A U.S. drone strike launched on Aug. 29 killed 10 civilians in Afghanistan, including seven children, rather than the Islamic State extremists the Biden administration claimed it targeted, the Pentagon said Friday.
Why it matters: U.S. Central Command said at the time that officials "know" the drone strike "disrupted an imminent ISIS-K threat" to Kabul's airport, and that they were "confident we successfully hit the target."
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But an investigation by U.S. Central Command found that the strike killed an aid worker along with nine members of his family.
Zemari Ahmadi worked for an NGO in Kabul that helped distribute food to Afghans, CBS News reports.
The explosives that the military claimed were sitting in Ahmadi's car trunk were most likely water bottles, an official familiar with the investigation told the New York Times.
A secondary explosion in the courtyard where the attack occurred was likely a propane or gas threat — not explosives, as U.S. intelligence also believed.
Ahmadi's "only connection to the terrorist group appeared to be a fleeting and innocuous interaction with people in what the military believed was an ISIS safehouse in Kabul, an initial link that led military analysts to make one mistaken judgment after another while tracking Mr. Ahmadi’s movements in a sedan for the next eight hours," the Times writes.
What they're saying: "I offer my profound condolences to the family and friends of those who were killed," Gen. Kenneth F. McKenzie Jr., commander of U.S. Central Command, said at a briefing Friday.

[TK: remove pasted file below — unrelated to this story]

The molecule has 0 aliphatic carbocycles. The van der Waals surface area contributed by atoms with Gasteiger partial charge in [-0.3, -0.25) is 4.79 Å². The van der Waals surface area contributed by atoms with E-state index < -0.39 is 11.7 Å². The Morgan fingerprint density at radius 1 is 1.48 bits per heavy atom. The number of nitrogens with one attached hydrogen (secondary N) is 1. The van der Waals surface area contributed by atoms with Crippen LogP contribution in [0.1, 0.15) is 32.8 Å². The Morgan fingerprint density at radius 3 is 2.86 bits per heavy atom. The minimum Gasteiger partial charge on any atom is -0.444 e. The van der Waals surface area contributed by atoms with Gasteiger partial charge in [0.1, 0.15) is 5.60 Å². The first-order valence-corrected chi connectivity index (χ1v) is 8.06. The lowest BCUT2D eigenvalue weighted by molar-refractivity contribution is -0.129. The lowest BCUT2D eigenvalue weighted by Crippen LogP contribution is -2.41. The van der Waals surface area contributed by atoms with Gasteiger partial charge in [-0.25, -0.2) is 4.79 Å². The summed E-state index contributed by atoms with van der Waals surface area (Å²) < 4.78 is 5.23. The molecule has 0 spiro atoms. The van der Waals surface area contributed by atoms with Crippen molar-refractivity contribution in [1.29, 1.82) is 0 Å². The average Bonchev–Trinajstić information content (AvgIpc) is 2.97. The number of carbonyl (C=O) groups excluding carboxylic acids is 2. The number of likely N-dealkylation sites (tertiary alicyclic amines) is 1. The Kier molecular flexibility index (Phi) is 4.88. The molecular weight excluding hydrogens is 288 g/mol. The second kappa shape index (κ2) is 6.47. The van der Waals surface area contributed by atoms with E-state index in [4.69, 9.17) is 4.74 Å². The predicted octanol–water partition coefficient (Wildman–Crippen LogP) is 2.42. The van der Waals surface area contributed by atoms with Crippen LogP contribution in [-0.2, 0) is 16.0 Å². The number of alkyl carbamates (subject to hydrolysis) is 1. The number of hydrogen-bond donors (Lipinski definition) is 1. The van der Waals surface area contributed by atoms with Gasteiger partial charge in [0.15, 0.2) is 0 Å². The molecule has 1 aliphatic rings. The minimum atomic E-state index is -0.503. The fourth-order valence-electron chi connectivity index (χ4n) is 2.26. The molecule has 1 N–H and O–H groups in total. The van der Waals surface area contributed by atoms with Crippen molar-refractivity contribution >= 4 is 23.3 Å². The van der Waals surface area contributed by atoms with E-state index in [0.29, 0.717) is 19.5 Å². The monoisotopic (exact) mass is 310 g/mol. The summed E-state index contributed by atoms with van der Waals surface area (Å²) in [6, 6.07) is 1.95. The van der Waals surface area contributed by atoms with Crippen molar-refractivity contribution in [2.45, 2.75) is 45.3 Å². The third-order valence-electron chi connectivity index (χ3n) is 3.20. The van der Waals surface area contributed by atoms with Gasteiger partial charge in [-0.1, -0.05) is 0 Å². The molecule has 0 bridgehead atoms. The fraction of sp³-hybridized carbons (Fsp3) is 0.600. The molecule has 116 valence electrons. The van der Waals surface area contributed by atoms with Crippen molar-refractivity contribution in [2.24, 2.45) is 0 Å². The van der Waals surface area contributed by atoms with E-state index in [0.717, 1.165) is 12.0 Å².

"This strike was taken in the earnest belief that it would prevent an imminent threat to our forces and the evacuees at the airport, but it was a mistake and I offer my sincere apology," McKenzie said. "I am fully responsible."
McKenzie issued a separate statement on Friday delineating that commanders on the ground had "appropriate authority" and "reasonable certainty that the target was valid."
"[B]ut after deeper post-strike analysis, our conclusion is that innocent civilians were killed. This is a horrible tragedy of war and it’s heart-wrenching and we are committed to being fully transparent about this incident."
Anyone suspected of criminal responsibility should face prosecution, said Brian Castner, Amnesty International's senior crisis adviser.
"It should be noted that the US military was only forced to admit to its failure in this strike because of the current global scrutiny on Afghanistan," said Castner, a former Air Force bomb technician, in a statement.
"Many similar strikes in Syria, Iraq, and Somalia have happened out of the spotlight, and the US continues to deny responsibility while devastated families suffer in silence."
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